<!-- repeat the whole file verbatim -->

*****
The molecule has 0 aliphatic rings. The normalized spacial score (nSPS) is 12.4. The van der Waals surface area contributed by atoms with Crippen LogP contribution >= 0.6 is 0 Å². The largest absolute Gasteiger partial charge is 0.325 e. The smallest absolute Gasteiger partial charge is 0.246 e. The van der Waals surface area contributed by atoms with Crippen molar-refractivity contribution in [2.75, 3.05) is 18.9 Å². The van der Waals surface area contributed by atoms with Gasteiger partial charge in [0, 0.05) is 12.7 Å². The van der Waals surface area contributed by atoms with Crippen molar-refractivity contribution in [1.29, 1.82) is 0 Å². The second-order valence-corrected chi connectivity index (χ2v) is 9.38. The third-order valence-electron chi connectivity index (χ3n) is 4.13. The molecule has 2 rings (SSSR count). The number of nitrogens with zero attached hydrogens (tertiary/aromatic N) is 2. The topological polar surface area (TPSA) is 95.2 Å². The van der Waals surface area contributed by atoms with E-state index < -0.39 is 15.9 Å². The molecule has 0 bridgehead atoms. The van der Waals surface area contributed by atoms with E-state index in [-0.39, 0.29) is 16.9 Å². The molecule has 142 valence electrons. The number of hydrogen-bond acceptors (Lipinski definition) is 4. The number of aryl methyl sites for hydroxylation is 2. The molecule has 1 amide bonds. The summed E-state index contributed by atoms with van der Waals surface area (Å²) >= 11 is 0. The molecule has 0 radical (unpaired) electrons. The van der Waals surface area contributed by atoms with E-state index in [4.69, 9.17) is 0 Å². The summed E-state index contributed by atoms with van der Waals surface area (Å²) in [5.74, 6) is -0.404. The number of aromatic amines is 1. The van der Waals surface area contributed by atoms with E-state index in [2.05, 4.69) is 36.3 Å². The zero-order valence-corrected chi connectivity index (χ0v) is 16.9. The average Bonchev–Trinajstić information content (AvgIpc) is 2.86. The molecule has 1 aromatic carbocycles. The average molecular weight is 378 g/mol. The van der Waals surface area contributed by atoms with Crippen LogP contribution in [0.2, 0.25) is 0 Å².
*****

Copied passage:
The molecule has 0 aliphatic rings. The normalized spacial score (nSPS) is 12.4. The van der Waals surface area contributed by atoms with Crippen LogP contribution >= 0.6 is 0 Å². The largest absolute Gasteiger partial charge is 0.325 e. The smallest absolute Gasteiger partial charge is 0.246 e. The van der Waals surface area contributed by atoms with Crippen molar-refractivity contribution in [2.75, 3.05) is 18.9 Å². The van der Waals surface area contributed by atoms with Gasteiger partial charge in [0, 0.05) is 12.7 Å². The van der Waals surface area contributed by atoms with Crippen molar-refractivity contribution in [1.29, 1.82) is 0 Å². The second-order valence-corrected chi connectivity index (χ2v) is 9.38. The third-order valence-electron chi connectivity index (χ3n) is 4.13. The molecule has 2 rings (SSSR count). The number of nitrogens with zero attached hydrogens (tertiary/aromatic N) is 2. The topological polar surface area (TPSA) is 95.2 Å². The van der Waals surface area contributed by atoms with E-state index < -0.39 is 15.9 Å². The molecule has 0 bridgehead atoms. The van der Waals surface area contributed by atoms with E-state index in [-0.39, 0.29) is 16.9 Å². The molecule has 142 valence electrons. The number of hydrogen-bond acceptors (Lipinski definition) is 4. The number of aryl methyl sites for hydroxylation is 2. The molecule has 1 amide bonds. The summed E-state index contributed by atoms with van der Waals surface area (Å²) >= 11 is 0. The molecule has 0 radical (unpaired) electrons. The van der Waals surface area contributed by atoms with E-state index in [4.69, 9.17) is 0 Å². The summed E-state index contributed by atoms with van der Waals surface area (Å²) in [5.74, 6) is -0.404. The number of aromatic amines is 1. The van der Waals surface area contributed by atoms with E-state index in [2.05, 4.69) is 36.3 Å². The zero-order valence-corrected chi connectivity index (χ0v) is 16.9. The average Bonchev–Trinajstić information content (AvgIpc) is 2.86. The molecule has 1 aromatic carbocycles. The average molecular weight is 378 g/mol. The van der Waals surface area contributed by atoms with Crippen LogP contribution in [0.2, 0.25) is 0 Å².